After seventeen years, that's saying something.
Stilts, Sulfur Mine Island, Daniel Kariko
Take a look at a group of paintings by Van Gogh, and when you come across his still life of sunflowers you're likely to think "aah, sunflowers." But take a look at twenty different paintings of sunflowers first, and upon seeing this same painting you're more likely to think "aah, Van Gogh."
So it is when two different artists approach the same topic, you learn as much about the artists as you do the subject.
It's this juxtaposition that drew Karen and Stephen Sugarman of Gallery 13 to assemble the exhibition "Terra Absentis," featuring the artwork of Daniel Kariko and Michael Eble.
Both artists are captivated by and concerned with the destruction of natural wetlands in Louisiana.
Kariko approaches his subject on foot, with a camera; Eble comes at the wetlands with a paintbrush, from the air.
Frontland, Michael Eble
Stephen Sugarman says pairing the two artists work gives us a double-perspective. He akins it to looking at a beautiful color map, with photographs taking us to places on the map
Eble gives you this expansive view while, Koriko gives you a close-up of what's on the ground. I like the contrast between black-and-white polaroids and these paintings. Painting and photography have an interesting relationship to one another that doesn't get highlighted very often. Photography is seen now as more technical, more real, while painting is considered more of an abstraction. But that's not true. They're both abstractions, both artists choose how much to show you, and how they frame the image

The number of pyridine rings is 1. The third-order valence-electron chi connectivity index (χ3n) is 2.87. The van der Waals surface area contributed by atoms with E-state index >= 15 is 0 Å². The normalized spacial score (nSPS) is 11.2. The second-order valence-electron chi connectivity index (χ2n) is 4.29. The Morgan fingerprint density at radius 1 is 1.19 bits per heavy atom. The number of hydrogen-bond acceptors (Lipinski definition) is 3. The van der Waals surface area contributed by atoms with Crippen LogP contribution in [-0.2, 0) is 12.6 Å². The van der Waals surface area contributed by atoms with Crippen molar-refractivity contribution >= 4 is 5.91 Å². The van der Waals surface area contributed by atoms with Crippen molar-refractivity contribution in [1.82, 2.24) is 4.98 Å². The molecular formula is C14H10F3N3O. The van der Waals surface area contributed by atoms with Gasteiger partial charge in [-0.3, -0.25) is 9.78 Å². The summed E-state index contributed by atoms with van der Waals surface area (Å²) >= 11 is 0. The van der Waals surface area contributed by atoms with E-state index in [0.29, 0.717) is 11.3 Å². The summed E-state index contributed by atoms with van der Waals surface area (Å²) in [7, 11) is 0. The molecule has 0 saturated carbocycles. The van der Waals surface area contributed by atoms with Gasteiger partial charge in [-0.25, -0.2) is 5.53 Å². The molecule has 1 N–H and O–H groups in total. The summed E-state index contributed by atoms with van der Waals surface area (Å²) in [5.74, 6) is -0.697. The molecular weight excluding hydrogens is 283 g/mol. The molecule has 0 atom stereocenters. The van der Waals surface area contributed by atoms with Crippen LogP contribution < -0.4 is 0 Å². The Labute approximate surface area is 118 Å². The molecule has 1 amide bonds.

Sugarman says the two artists' work have more in common than just their subject. Eble starts with a digital camera when he's flying over the wetlands. And Koriko, Sugarman insists, is "painting with light" when he uses his barebones pinhole camera.
Kariko creates a nostalgic feel with his raw polaroid framing and stark lighting. If one didn't know better they might think his photos were from the WPA project in the 1930s, documenting the depression. But no, this is today. In an artist statement, Kariko writes:
These pinhole photographs were taken ...in the aftermath of recent hurricanes. Louisiana is experiencing the highest rate of coastal erosion in America, losing about one hundred yards of land every thirty minutes. That is a size of a football field every half-hour.
The barrier islands of Southeast Louisiana are some of the youngest and most unstable landforms on earth. These Islands represent the "First Line of Defense" against such hurricanes. Our, often adversarial relationship with the world outside ultimately reveals our inability to adapt to the natural process. We stop the flooding of rivers by building levees, yet that destroys the wetlands that protect us from storm surges. These photographs set out to illustrate the results of such failed relations.
Parallel Passage, Michael Eble
Eble's images also draw in the viewer, but his paintings do it with lush colors rather than nostalgic black and white. From a distance the paintings look like they could be photographs, but upon closer inspection they reveal rough, jagged strokes that speak to the violence with which the land has been broken up by man-made waterways. He writes: